The ABCs of PWAs

September 30, 2020

By: Garrett Ruiz,
Author Title: 
Head of Commercial Content Strategy
, Adobe
ABC-PWA

Consumers are shopping with their mobile phones more than ever. According to Adobe’s Digital Economy Index, smartphones are on track to contribute more than 50% of online spend by September 2022. And the share who used them to gain loyalty credit has increased from 26.8% in 2019 to 34.8% in 2020. Experts believe that as the pandemic lingers, online shopping and mobile commerce will continue to grow.

Improving your mobile experience, then, could be one of the most important investments you make in your business this year. “Meeting your customers’ needs and expectations at a time like this is imperative: It could either make or break your brand,” said Nate Smith, group manager of product marketing at Adobe Analytics.

Progressive Web Apps (PWAs) are the single best way to deliver a great experience to your customers on all mobile devices—and even on the desktop. They can replace a patchwork of responsive websites and mobile apps with a single code base that works for all end points.

This blog post will explain what PWAs are and what they can do for your online business.

A tale of two technologies

Before we talk about PWAs, it’s important to look at the technologies PWAs may eventually eclipse—responsive websites and native apps. You probably use one or both of them right now, and your customers may be frustrated with their limitations.

Let’s start with responsive websites. These are Web pages that change dynamically to suit the device and browser they’re interacting with. Typically, you start with a desktop design and then specify modifications for smaller screen sizes. Often, the results are imperfect, especially for users with older mobile browsers. Navigation may not work, and users may have to pinch and zoom to view content. Plus, load times can be very slow.

Now let’s consider native apps. Where responsive websites attempt to fit all mobile devices with the same code, native apps are custom-coded for each mobile OS. Most merchants that opt for mobile apps will have at least two flavors—one for iOS and for Android. And these apps generally offer a solid experience that integrates native smartphone features like the camera and push notifications.

However, native apps come with some significant drawbacks of their own. Consumers often forget them. In fact, 90 days after apps are downloaded, more than 95% of apps have been abandoned. And just 12% of mobile shoppers find browsing on apps convenient. Moreover, native apps consumer local storage, and they eat up bandwidth with frequent updates.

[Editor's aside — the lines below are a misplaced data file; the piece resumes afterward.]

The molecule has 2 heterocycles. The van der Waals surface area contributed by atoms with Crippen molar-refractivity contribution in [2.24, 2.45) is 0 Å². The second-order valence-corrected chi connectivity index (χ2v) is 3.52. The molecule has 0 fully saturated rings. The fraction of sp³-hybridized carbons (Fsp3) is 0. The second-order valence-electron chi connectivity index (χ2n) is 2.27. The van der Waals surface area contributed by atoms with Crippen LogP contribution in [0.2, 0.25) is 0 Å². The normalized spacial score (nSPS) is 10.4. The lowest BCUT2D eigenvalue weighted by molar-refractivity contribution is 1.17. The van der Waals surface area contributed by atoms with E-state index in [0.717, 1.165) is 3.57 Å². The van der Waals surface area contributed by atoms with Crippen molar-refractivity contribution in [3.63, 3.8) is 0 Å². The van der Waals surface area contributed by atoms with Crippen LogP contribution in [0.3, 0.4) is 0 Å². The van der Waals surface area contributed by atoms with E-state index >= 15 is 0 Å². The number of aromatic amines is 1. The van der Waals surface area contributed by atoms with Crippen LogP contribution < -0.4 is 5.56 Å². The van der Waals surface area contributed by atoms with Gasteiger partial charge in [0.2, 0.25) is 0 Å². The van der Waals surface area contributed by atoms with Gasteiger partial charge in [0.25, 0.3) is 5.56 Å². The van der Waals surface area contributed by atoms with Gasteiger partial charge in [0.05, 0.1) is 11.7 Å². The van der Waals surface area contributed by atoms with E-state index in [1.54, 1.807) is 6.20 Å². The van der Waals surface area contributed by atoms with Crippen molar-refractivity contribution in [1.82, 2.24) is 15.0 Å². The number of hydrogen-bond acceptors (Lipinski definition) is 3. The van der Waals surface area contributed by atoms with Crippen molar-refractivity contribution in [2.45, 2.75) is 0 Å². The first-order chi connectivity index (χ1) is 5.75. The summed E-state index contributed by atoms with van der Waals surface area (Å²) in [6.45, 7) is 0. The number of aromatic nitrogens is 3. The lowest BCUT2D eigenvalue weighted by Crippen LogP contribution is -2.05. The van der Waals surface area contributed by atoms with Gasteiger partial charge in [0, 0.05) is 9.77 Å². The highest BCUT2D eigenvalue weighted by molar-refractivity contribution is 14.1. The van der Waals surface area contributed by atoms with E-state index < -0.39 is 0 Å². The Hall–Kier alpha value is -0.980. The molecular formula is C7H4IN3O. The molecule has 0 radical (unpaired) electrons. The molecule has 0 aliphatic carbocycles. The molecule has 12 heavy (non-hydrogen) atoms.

If your mobile conversion rates are not as high as you’d like, one or more of the issues described above may be to blame. To really transform your mobile conversions, you need something more effective.

Enter PWAs

Google introduced PWAs as an alternative to responsive Web pages and mobile apps. Back in 2015, Chrome developer Alex Russel coined the name “Progressive Web Apps.” He explained that the purpose of PWAs was to deliver richer mobile experiences with a single code base straight from the browser. This means you build one set of PWAs and can use them to provide a great experience on any device—mobile phones, tablets, and desktop.

PWAs are websites built with technologies like HTML, CSS, and JavaScript. They are designed for mobile first, which means text fits comfortably on mobile screens and forms are simple and easy to use. However, unlike responsive Web pages, all PWA URLs load even if the device is offline. This means shoppers can always use the latest cached version of the site. PWAs’ intelligent approach to caching also speeds page load times.

Another way PWAs offer an app-like experience is by including metadata that allows shoppers to easily save them to their home screens. They can also access smartphone capabilities like push notifications and the camera to provide a richer and more interactive experience. But, unlike native apps, users do not have to download and install PWAs or worry about them consuming bandwidth with frequent updates.

Overall, PWAs combine the best features of responsive websites and native apps with few of their drawbacks. They’re ideally suited for mobile commerce, and—as we’ll explain shortly—they can improve mobile engagement and conversion rates.

What PWAs mean for your business

A growing number of high-profile businesses have embraced PWAs. The list includes Alibaba, Google, Lyft, Starbucks, Twitter, Uber, and The Weather Channel. The main reason these organizations chose PWAs was to deliver a better mobile experience.